Navigation 
 Home 
 Search 
 Site map 

 Contact Graeme 
 Home 
 Email 
 Twitter

 Skip Navigation LinksMath Help > Basic Algebra > Factoring > Pairs of Factors

This is the second page about factoring.   It helps you find PAIRS OF FACTORS.

In the first page, I presented the perfect square trinomial and the difference of two squares.

Here, I will present a method of factoring polynomials with four terms in which pairs of terms have factors in common.

I'll start with an example...

EXAMPLE 5:

Consider 18wz - 24w + 15z - 20

Step 1: Notice that pairs of terms have factors in common: 18wz and -24w have 6w in common.  18wz and 15z have 3z in common.

Step 2: Arrange the terms at the corners of a square, so that terms sharing factors share a side, and terms sharing few factors are diagonally opposite one another, like this:

18wz -24w
                    


15z -20

Step 3: Start on any side by writing the largest factor shared by the corners, like this:

18wz 6w -24w
                    


15z -20

Step 4: Now continue around the square this way:  divide the corner by the edge to get the other edge attached to this corner.  Pay attention to the plus and minus signs, like this:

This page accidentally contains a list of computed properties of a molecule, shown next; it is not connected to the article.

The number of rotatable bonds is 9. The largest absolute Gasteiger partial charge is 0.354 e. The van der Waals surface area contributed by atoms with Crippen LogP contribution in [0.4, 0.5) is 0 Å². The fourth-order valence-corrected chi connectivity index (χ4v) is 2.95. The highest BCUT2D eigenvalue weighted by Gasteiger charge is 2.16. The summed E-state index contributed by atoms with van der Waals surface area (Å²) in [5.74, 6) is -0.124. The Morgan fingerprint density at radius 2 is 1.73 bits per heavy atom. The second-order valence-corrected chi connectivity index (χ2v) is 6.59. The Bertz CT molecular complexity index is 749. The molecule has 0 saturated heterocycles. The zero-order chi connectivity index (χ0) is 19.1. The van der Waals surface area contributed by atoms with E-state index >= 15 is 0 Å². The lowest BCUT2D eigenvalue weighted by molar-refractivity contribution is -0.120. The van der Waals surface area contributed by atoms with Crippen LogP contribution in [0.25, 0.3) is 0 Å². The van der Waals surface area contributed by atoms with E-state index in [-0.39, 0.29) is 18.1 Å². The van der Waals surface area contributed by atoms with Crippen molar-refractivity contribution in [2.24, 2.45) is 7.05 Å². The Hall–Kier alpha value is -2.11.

18wz 6w -24w
3z
                    


-4
15z 5 -20

Step 5: Finally, collect terms on opposite edges.  In this example, collect 3z and -4, and collect 6w and 5.  The final factoring looks like this:

(3z - 4) (6w + 5)

Check your answer using F.O.I.L.  (Multiply pair-wise, the first terms, then the outer terms, inner terms, and last terms, and add up the products.)  When you do, you'll get this:

18wz +15z -24w - 20

How to recognize PAIRS OF FACTORS
  1. There are four terms
  2. Fewer than three terms are perfect squares (if three terms are perfect squares, look for the combination of a perfect square trinomial and the difference of two squares, described on the factoring page.)
  3. Pairs of terms have factors in common.

 Related pages in this website

Next: Trinomials.

 


The webmaster and author of this Math Help site is Graeme McRae.